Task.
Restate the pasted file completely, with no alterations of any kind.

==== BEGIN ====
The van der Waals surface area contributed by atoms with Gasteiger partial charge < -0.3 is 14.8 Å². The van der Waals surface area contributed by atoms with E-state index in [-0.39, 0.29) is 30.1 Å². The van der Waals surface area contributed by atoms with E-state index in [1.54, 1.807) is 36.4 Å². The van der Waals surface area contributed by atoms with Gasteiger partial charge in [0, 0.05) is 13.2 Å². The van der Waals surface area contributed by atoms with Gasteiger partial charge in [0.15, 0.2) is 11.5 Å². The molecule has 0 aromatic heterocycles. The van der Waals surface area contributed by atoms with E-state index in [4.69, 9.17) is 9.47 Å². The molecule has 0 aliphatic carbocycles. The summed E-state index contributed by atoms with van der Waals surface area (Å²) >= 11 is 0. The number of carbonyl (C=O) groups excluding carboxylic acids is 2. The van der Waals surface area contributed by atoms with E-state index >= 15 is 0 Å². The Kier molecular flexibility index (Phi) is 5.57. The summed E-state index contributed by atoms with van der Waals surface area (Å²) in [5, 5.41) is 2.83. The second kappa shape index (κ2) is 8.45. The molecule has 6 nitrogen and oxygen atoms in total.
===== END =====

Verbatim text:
The van der Waals surface area contributed by atoms with Gasteiger partial charge < -0.3 is 14.8 Å². The van der Waals surface area contributed by atoms with E-state index in [-0.39, 0.29) is 30.1 Å². The van der Waals surface area contributed by atoms with E-state index in [1.54, 1.807) is 36.4 Å². The van der Waals surface area contributed by atoms with Gasteiger partial charge in [0, 0.05) is 13.2 Å². The van der Waals surface area contributed by atoms with Gasteiger partial charge in [0.15, 0.2) is 11.5 Å². The molecule has 0 aromatic heterocycles. The van der Waals surface area contributed by atoms with E-state index in [4.69, 9.17) is 9.47 Å². The molecule has 0 aliphatic carbocycles. The summed E-state index contributed by atoms with van der Waals surface area (Å²) >= 11 is 0. The number of carbonyl (C=O) groups excluding carboxylic acids is 2. The van der Waals surface area contributed by atoms with E-state index >= 15 is 0 Å². The Kier molecular flexibility index (Phi) is 5.57. The summed E-state index contributed by atoms with van der Waals surface area (Å²) in [5, 5.41) is 2.83. The second kappa shape index (κ2) is 8.45. The molecule has 6 nitrogen and oxygen atoms in total.